Much like many concept albums that came before it the idea of Foo Fighters’ Sonic Highways could, on paper, sound massively self-indulgent. Across eight tracks the band travelled around the USA visiting eight cities and in each city visiting a different iconic studio to record a song.
What sets this apart from being an exercise in pure self-indulgence is two-fold. First is that the album they came up with in these unique circumstances is, somewhat bizarrely, one of the Foo Fighters’ most consistent albums to date.
Second is that as well as visiting these cities band leader Dave Grohl continued his new-found love of film, first seen in Sound City, by making a documentary TV series focusing on the musical culture of each city, while taking a behind the scenes look into the album’s recording.
The album itself is a great modern rock record, combining everything that has made the Foo’s reputation so far, but with an added sense of exploration and maturity.
As with much of their previous material there are hints here of where the band came from with grungy overtones and screamed vocals still present. These are tempered with huge melodies that feel custom-built to fill stadiums and festivals come the summer.
Along with that comes the more conceptual end of things where stylistic flourishes, lyrical nods and guest musicians related to each city are added to the usual Foo Fighters mix to create something extra.
While these could be overlooked on a quick listen they are there and reward re-listening brilliantly, like references and ‘Easter eggs’ in movies, just in appropriately sonic form.
While Sonic Highways is certainly the closest the Foo Fighters have come to so-called ‘Dad Rock’ it retains enough of the edge of the band members’ shared musical history to set it apart and make it a great album.
While it may not have stand out ‘singles’ like many of their other records, this new-found consistency is refreshing in an often ‘shuffle’ centric musical world.
While the album is very enjoyable by itself, it really comes into its own after absorbing the accompanying documentary series.
It would be very easy for Grohl and his crew to have taken the easy approach here by telling the obvious stories of each city, but, while these are reflected, each episode adds a personal level.
This varies from the intense connection the band has to Washington DC, Seattle and Los Angeles to the more exploratory links to Chicago, New Orleans, Nashville and Austin while the series’ climax in New York City brings it all back together.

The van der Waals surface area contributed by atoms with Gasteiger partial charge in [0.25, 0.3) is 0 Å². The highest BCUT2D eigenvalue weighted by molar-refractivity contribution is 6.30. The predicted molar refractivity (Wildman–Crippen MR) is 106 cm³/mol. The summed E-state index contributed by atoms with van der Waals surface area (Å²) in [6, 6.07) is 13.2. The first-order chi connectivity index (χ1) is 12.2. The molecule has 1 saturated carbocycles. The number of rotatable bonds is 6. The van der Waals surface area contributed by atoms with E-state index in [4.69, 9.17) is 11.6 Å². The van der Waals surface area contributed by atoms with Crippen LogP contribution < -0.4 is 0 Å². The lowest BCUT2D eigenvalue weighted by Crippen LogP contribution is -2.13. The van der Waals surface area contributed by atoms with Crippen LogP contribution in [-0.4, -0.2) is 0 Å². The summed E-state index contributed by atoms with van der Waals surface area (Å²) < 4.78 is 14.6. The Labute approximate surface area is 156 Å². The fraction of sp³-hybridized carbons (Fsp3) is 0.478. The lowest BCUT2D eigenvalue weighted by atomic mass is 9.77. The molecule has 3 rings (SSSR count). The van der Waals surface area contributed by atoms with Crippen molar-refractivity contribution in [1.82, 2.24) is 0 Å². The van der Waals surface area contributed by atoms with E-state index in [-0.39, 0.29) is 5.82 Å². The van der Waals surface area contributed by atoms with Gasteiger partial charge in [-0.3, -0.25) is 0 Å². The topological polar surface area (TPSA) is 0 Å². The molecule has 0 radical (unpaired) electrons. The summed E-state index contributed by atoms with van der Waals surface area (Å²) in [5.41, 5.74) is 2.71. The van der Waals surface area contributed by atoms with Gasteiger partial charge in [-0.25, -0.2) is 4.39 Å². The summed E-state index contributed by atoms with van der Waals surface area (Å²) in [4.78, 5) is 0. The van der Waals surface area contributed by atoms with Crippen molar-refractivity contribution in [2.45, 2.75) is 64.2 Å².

Across the series a real insiders view of the band in the studio is also presented as we see their crew rigging the studios and the band working out the songs and recording them over the course of a few days in each location, while producer Butch Vig gives some brief but surprisingly in-depth insights into the nature of the work he and the band are undertaking.
Much like the album this comes together into something fascinating and highly enjoyable whether your interest lies in the musical heritage explored or the behind the scenes glimpse into the world of one of the rock’s biggest bands.
The real highlight of the whole project comes in its conclusion where Grohl, during an interview with US President Barrack Obama, puts the work into the context of a wider American culture and the notion of the ‘American dream’.
Alongside this comes a more universal idea of how the perception and value of music and culture seems to be evolving for good or bad depending on your point of view
While its conclusion is, possibly, a little on the positive and sugar-coated side (as you might expect coming from a band making millions from their art) it also leaves questions open and introduces ideas that leave the more adventurous viewers with a starting point from which to explore many new avenues of music and culture.
This makes Sonic Highways a genuinely successful conceptual, multi-media, work from a band firmly planted in the current mainstream – though I got the feeling each episode had a lot more to say that their hour run time allowed.